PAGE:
Towards a Citizens’ Union (2CU)
The project Towards a Citizens’ Union (2CU) was led by CEPS (https://www.ceps.eu/) and gathers 20 think tanks and member organizations of The European Policy Institutes Network (EPIN) including the Austrian Society for European Politics (ÖGfE).
At the grassroots level, citizens’ perceptions have drifted a long way from the European ‘demos’ imagined by the architects of modern Europe. European integration is often perceived as an elite-driven project that is too remote from ordinary citizens. The ‘polycrisis’ that has plagued the EU for the past few years has led to a cacophony of voices calling for fundamental change to the European integration project.
While the leaders of the EU institutions and member states increasingly invest their hopes in reviving ‘output legitimacy’ by delivering on policy objectives (e.g. shoring up security and defence cooperation, reform of the eurozone and the Schengen area, striking up progressive trade deals), the democratic legitimacy problem has in effect been left to fester. The (perception of) non-transparent decision-making continues to feed into popular frustration about how governments and EU institutions operate. The risk of an even greater negative feedback loop is therefore real.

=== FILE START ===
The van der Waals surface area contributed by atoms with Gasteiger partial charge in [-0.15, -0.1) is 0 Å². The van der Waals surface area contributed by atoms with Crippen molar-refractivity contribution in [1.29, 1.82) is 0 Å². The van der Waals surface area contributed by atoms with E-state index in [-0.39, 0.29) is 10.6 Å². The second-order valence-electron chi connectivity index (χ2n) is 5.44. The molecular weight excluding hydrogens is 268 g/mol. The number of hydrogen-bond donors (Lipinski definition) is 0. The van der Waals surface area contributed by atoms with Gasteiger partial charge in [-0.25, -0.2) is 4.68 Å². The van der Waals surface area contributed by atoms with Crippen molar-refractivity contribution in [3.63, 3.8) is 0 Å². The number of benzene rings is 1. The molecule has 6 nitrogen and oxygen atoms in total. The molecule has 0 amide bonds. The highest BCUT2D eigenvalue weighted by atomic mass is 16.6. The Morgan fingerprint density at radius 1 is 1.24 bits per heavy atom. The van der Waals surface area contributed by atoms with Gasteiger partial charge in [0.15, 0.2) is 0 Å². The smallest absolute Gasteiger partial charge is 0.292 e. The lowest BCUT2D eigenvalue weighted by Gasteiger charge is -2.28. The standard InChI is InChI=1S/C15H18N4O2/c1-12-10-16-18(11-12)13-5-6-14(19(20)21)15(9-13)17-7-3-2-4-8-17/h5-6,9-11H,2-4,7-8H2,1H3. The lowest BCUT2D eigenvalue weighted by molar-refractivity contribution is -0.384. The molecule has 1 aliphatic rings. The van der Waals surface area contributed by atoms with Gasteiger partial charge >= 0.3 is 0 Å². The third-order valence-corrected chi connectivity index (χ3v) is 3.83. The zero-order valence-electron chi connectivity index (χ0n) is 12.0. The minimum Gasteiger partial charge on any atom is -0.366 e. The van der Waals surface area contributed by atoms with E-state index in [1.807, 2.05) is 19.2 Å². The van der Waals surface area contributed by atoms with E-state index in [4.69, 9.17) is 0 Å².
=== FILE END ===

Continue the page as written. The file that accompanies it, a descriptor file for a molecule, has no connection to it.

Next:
Against this backdrop, 20 EPIN partners have joined forces in a three-year research project. The ‘Towards the Citizens’ Union (2CU)’ project is concerned with the two-pronged question of i) how the relationship between citizen, state and EU has changed, and ii) whether and how direct democracy (volume 1), representative democracy (volume 2) and the accountability of democratic institutions (volume 3) can be improved in a multi-layered EU. As such, 2CU uses the phenomenon of populism not so much to engage with policy, but as a research handle to assess process and polity. All three volumes were published with Rowman & Littlefield International.
Project team meetings and public outreach events took place in Berlin, Brussels, Athens, Copenhagen and Warsaw throughout the whole project.
This project was co-funded by the European Commission under its Erasmus+ Jean Monnet programme.